To the influence of this Book are we indebted for all the progress made in true civilization, and to this must we look as our guide in the future.

‘Righteousness exalteth a nation; but sin is a reproach to any people.’ Yours respectfully, U.S. Grant.”


Bill FedererThe Moral Liberal contributing editor, William J. Federer, is the bestselling author of “Backfired: A Nation Born for Religious Tolerance no Longer Tolerates Religion,” and numerous other books. A frequent radio and television guest, his daily American Minute is broadcast nationally via radio, television, and Internet. Check out all of Bill’s books here.

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Birth of the Republican Party July 6, 1854


Birthplace of the US Republican PartyAmerican Minute with Bill Federer

A decade prior to the Civil War there were two major political parties in the United States:

Democrats, who favored freedom of choice to own slaves;

and Whigs, who tried to be a big tent party to stem the loss of members to the Know-Nothing Party.

In Ripon, Wisconsin, anti-slavery activists met for the first time on February 28, 1854, then held their first State Convention in Jackson, Michigan, JULY 6, 1854.

This new political party stood against slavery, taking a moral stand for the value of human life.

Also, because of a movement in Utah to redefine marriage, this new party stood for marriage being between one man and one woman.

They named their party “Republican,” with the chief plank being “to prohibit…those twin relics of barbarism: POLYGAMY AND SLAVERY.”

Those attempting to redefine marriage were denounced by Republican President Ulysses S. Grant, December 4, 1871:

“In Utah there still remains a remnant of barbarism, repugnant to civilization, to decency, and to the laws of the United States…

Neither polygamy nor any other violation of existing statutes will be permitted…

They will not be permitted to violate the laws under the cloak of religion.”

On December 7, 1875, President Grant stated:

“In nearly every annual message…I have called attention to the…scandalous condition of affairs existing in the Territory of Utah, and have asked for definite legislation to correct it.

That polygamy should exist in a free, enlightened, and Christian country, without the power to punish so flagrant a crime against decency and morality, seems preposterous…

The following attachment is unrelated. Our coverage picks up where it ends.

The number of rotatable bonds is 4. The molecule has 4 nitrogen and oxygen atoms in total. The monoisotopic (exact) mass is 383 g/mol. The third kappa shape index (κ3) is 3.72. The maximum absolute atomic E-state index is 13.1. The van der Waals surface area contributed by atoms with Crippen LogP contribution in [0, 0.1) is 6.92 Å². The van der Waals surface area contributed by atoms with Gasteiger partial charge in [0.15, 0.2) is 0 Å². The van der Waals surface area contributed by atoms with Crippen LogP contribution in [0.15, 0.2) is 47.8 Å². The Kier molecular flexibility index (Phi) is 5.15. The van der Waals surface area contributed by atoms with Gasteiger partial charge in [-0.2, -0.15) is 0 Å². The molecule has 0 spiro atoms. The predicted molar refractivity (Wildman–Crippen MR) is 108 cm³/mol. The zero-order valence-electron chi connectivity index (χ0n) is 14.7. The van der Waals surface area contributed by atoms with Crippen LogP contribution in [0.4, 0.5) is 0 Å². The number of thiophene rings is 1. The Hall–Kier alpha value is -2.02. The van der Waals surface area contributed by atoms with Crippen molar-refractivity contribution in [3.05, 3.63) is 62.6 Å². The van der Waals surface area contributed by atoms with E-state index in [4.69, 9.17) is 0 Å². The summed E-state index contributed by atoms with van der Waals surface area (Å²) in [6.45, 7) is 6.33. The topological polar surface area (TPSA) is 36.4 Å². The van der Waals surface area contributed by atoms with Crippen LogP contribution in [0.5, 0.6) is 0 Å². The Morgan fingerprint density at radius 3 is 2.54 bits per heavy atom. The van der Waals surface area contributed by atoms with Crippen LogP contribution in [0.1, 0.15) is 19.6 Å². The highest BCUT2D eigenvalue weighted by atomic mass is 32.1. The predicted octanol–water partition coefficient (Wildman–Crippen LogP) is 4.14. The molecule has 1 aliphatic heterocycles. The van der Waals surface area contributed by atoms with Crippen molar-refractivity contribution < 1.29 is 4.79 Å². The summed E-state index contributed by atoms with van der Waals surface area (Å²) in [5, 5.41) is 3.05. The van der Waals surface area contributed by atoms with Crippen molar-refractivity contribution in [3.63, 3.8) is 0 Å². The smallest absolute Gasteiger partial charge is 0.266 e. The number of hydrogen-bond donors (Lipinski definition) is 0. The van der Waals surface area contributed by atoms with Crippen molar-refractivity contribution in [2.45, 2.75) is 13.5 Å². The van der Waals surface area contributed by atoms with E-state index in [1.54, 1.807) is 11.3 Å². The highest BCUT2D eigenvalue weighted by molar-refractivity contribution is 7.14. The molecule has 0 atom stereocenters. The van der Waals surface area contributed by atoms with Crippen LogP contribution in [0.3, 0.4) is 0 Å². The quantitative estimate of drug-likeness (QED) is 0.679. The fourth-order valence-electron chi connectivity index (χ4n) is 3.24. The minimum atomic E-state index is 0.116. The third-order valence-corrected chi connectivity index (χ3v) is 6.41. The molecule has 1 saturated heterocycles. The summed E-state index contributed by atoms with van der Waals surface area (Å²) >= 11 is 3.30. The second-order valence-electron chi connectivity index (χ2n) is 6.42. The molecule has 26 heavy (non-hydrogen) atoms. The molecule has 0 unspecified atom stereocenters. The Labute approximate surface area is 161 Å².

As an institution polygamy should be banished from the land…

I deem of vital importance to….drive out licensed immorality, such as polygamy and the importation of women for illegitimate purposes.”

Republican President Rutherford B. Hayes stated, December 1, 1879:

“Polygamy is condemned as a crime by the laws of all civilized communities throughout the world.”

President Hayes stated December 6, 1880:

“The sanctity of marriage and the family relation are the corner stone of our American society and civilization.”

Republican President Chester Arthur stated, December 6, 1881:

“For many years the Executive…has urged the necessity of stringent legislation for the suppression of polygamy…this odious crime, so revolting to the moral and religious sense of Christendom.”

Supreme Court Chief Justice Morrison Waite, appointed by Republican Ulysses S. Grant, rendered the Murphy v. Ramsey, 1885, decision:

“Every person who has a husband or wife living…and marries another…is guilty of polygamy, and shall be punished…

No legislation can be supposed more wholesome and necessary in the founding of a free, self-governing commonwealth…than that which seeks to establish it on the basis of the idea of the family,

as consisting in and springing from the union for life of ONE MAN and ONE WOMAN in the holy estate of matrimony; the sure foundation of all that is stable and noble in our civilization;

the best guaranty of that reverent morality which is the source of all beneficent progress in social and political improvement.”

In the comprehensive annotated John Quincy Adams-A Bibliography, compiled by Lynn H. Parsons (Westport, CT, 1993, p. 41, entry#194), former President John Quincy Adams wrote in Essay on Turks, 1827:

“Mohammed poisoned the sources of human felicity at the fountain, by degrading the condition of the female sex, and the allowance of polygamy.”

Supreme Court Justice Stephen Field, appointed by Republican President Abraham Lincoln, rendered the Davis v. Beason, 1890, decision:

“Bigamy and polygamy are crimes by the laws of all civilized and Christian countries…

They…destroy the purity of the marriage relation…degrade woman and debase man…

There have been sects which denied…there should be any marriage tie, and advocated promiscuous intercourse of the sexes as prompted by the passions of its members…

Should a sect of either of these kinds ever find its way into this country, swift punishment would follow.”

Justice Stephen Field concluded:

“The constitutions of several States, in providing for religious freedom, have declared expressly that such freedom SHALL NOT BE CONSTRUED TO EXCUSE ACTS OF LICENTIOUSNESS.”

Republican President Theodore Roosevelt stated to Congress, January 30, 1905:

“The institution of marriage is, of course, at the very foundation of our social organization, and all influences that affect that institution are of vital concern to the people of the whole country.”
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For an in depth comparison of Political Parties-Past & Present, visit: http://www.wnd.com/2012/06/obamacare-decision-todays-dred-scott


Bill FedererThe Moral Liberal contributing editor, William J. Federer, is the bestselling author of “Backfired: A Nation Born for Religious Tolerance no Longer Tolerates Religion,” and numerous other books. A frequent radio and television guest, his daily American Minute is broadcast nationally via radio, television, and Internet. Check out all of Bill’s bookshere.